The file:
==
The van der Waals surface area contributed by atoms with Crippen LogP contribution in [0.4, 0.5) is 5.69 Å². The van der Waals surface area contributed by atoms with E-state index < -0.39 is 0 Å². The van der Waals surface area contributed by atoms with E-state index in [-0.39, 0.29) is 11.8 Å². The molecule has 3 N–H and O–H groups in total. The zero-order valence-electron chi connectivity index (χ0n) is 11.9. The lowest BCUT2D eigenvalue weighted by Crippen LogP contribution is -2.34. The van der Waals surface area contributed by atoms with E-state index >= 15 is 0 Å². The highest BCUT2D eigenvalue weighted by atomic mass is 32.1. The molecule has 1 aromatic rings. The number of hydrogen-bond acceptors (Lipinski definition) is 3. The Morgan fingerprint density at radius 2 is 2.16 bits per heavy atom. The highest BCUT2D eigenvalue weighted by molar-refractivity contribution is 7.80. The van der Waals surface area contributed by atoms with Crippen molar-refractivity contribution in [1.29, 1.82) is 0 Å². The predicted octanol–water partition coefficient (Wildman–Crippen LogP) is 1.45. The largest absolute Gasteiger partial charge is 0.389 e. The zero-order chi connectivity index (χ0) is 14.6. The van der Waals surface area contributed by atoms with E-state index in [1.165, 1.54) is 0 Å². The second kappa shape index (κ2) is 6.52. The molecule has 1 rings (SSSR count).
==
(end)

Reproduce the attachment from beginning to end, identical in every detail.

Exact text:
The van der Waals surface area contributed by atoms with Crippen LogP contribution in [0.4, 0.5) is 5.69 Å². The van der Waals surface area contributed by atoms with E-state index < -0.39 is 0 Å². The van der Waals surface area contributed by atoms with E-state index in [-0.39, 0.29) is 11.8 Å². The molecule has 3 N–H and O–H groups in total. The zero-order valence-electron chi connectivity index (χ0n) is 11.9. The lowest BCUT2D eigenvalue weighted by Crippen LogP contribution is -2.34. The van der Waals surface area contributed by atoms with E-state index >= 15 is 0 Å². The highest BCUT2D eigenvalue weighted by atomic mass is 32.1. The molecule has 1 aromatic rings. The number of hydrogen-bond acceptors (Lipinski definition) is 3. The Morgan fingerprint density at radius 2 is 2.16 bits per heavy atom. The highest BCUT2D eigenvalue weighted by molar-refractivity contribution is 7.80. The van der Waals surface area contributed by atoms with Crippen molar-refractivity contribution in [1.29, 1.82) is 0 Å². The predicted octanol–water partition coefficient (Wildman–Crippen LogP) is 1.45. The largest absolute Gasteiger partial charge is 0.389 e. The zero-order chi connectivity index (χ0) is 14.6. The van der Waals surface area contributed by atoms with E-state index in [1.165, 1.54) is 0 Å². The second kappa shape index (κ2) is 6.52. The molecule has 1 rings (SSSR count).